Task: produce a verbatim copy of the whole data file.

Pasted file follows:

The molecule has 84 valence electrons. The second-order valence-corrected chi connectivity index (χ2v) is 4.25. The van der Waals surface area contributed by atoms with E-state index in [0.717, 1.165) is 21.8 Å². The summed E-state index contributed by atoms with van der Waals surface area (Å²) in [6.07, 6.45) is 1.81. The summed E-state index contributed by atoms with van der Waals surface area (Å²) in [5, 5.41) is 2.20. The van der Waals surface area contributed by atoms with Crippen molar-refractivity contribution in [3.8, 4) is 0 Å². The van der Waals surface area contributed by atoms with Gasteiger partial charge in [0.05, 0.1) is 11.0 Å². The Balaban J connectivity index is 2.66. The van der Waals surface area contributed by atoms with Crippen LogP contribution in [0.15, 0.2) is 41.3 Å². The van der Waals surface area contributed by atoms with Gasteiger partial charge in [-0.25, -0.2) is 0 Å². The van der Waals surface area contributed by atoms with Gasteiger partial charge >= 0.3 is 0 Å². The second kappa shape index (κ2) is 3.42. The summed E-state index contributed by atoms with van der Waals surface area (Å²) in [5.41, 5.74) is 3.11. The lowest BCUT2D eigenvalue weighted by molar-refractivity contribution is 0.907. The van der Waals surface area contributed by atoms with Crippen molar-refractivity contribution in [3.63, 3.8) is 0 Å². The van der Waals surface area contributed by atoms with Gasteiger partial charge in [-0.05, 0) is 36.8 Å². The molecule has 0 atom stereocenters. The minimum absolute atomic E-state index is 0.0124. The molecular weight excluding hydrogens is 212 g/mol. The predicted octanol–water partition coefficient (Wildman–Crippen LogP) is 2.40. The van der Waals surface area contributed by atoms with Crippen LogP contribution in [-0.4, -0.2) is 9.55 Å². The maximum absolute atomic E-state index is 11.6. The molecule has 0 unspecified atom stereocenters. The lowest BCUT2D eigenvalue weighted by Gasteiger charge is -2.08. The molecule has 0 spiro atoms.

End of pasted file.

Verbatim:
The molecule has 84 valence electrons. The second-order valence-corrected chi connectivity index (χ2v) is 4.25. The van der Waals surface area contributed by atoms with E-state index in [0.717, 1.165) is 21.8 Å². The summed E-state index contributed by atoms with van der Waals surface area (Å²) in [6.07, 6.45) is 1.81. The summed E-state index contributed by atoms with van der Waals surface area (Å²) in [5, 5.41) is 2.20. The van der Waals surface area contributed by atoms with Crippen molar-refractivity contribution in [3.8, 4) is 0 Å². The van der Waals surface area contributed by atoms with Gasteiger partial charge in [0.05, 0.1) is 11.0 Å². The Balaban J connectivity index is 2.66. The van der Waals surface area contributed by atoms with Crippen LogP contribution in [0.15, 0.2) is 41.3 Å². The van der Waals surface area contributed by atoms with Gasteiger partial charge in [-0.25, -0.2) is 0 Å². The van der Waals surface area contributed by atoms with Gasteiger partial charge >= 0.3 is 0 Å². The second kappa shape index (κ2) is 3.42. The summed E-state index contributed by atoms with van der Waals surface area (Å²) in [5.41, 5.74) is 3.11. The lowest BCUT2D eigenvalue weighted by molar-refractivity contribution is 0.907. The van der Waals surface area contributed by atoms with Crippen molar-refractivity contribution in [3.63, 3.8) is 0 Å². The van der Waals surface area contributed by atoms with Gasteiger partial charge in [-0.05, 0) is 36.8 Å². The molecule has 0 atom stereocenters. The minimum absolute atomic E-state index is 0.0124. The molecular weight excluding hydrogens is 212 g/mol. The predicted octanol–water partition coefficient (Wildman–Crippen LogP) is 2.40. The van der Waals surface area contributed by atoms with Crippen LogP contribution in [-0.4, -0.2) is 9.55 Å². The maximum absolute atomic E-state index is 11.6. The molecule has 0 unspecified atom stereocenters. The lowest BCUT2D eigenvalue weighted by Gasteiger charge is -2.08. The molecule has 0 spiro atoms.